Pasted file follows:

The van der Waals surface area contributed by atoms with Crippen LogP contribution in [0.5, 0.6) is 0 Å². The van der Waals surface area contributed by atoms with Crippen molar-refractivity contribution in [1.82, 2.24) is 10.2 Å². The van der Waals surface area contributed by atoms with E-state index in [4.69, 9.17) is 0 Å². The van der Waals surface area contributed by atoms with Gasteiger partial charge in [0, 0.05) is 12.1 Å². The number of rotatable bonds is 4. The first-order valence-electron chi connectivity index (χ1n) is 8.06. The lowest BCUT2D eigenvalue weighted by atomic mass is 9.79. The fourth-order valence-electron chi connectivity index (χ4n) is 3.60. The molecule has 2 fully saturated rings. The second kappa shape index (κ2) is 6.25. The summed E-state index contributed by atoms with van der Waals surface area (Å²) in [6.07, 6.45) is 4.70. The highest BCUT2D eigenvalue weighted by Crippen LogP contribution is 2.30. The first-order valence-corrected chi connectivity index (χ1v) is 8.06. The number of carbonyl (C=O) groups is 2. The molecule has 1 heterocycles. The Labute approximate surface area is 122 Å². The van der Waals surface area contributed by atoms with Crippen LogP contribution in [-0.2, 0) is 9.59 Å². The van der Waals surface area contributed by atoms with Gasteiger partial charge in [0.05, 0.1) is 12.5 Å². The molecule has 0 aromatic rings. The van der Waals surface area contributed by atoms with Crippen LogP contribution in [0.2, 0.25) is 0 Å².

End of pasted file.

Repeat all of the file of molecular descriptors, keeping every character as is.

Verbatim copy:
The van der Waals surface area contributed by atoms with Crippen LogP contribution in [0.5, 0.6) is 0 Å². The van der Waals surface area contributed by atoms with Crippen molar-refractivity contribution in [1.82, 2.24) is 10.2 Å². The van der Waals surface area contributed by atoms with E-state index in [4.69, 9.17) is 0 Å². The van der Waals surface area contributed by atoms with Gasteiger partial charge in [0, 0.05) is 12.1 Å². The number of rotatable bonds is 4. The first-order valence-electron chi connectivity index (χ1n) is 8.06. The lowest BCUT2D eigenvalue weighted by atomic mass is 9.79. The fourth-order valence-electron chi connectivity index (χ4n) is 3.60. The molecule has 2 fully saturated rings. The second kappa shape index (κ2) is 6.25. The summed E-state index contributed by atoms with van der Waals surface area (Å²) in [6.07, 6.45) is 4.70. The highest BCUT2D eigenvalue weighted by Crippen LogP contribution is 2.30. The first-order valence-corrected chi connectivity index (χ1v) is 8.06. The number of carbonyl (C=O) groups is 2. The molecule has 1 heterocycles. The Labute approximate surface area is 122 Å². The van der Waals surface area contributed by atoms with Crippen LogP contribution in [-0.2, 0) is 9.59 Å². The van der Waals surface area contributed by atoms with Gasteiger partial charge in [0.05, 0.1) is 12.5 Å². The molecule has 0 aromatic rings. The van der Waals surface area contributed by atoms with Crippen LogP contribution in [0.2, 0.25) is 0 Å².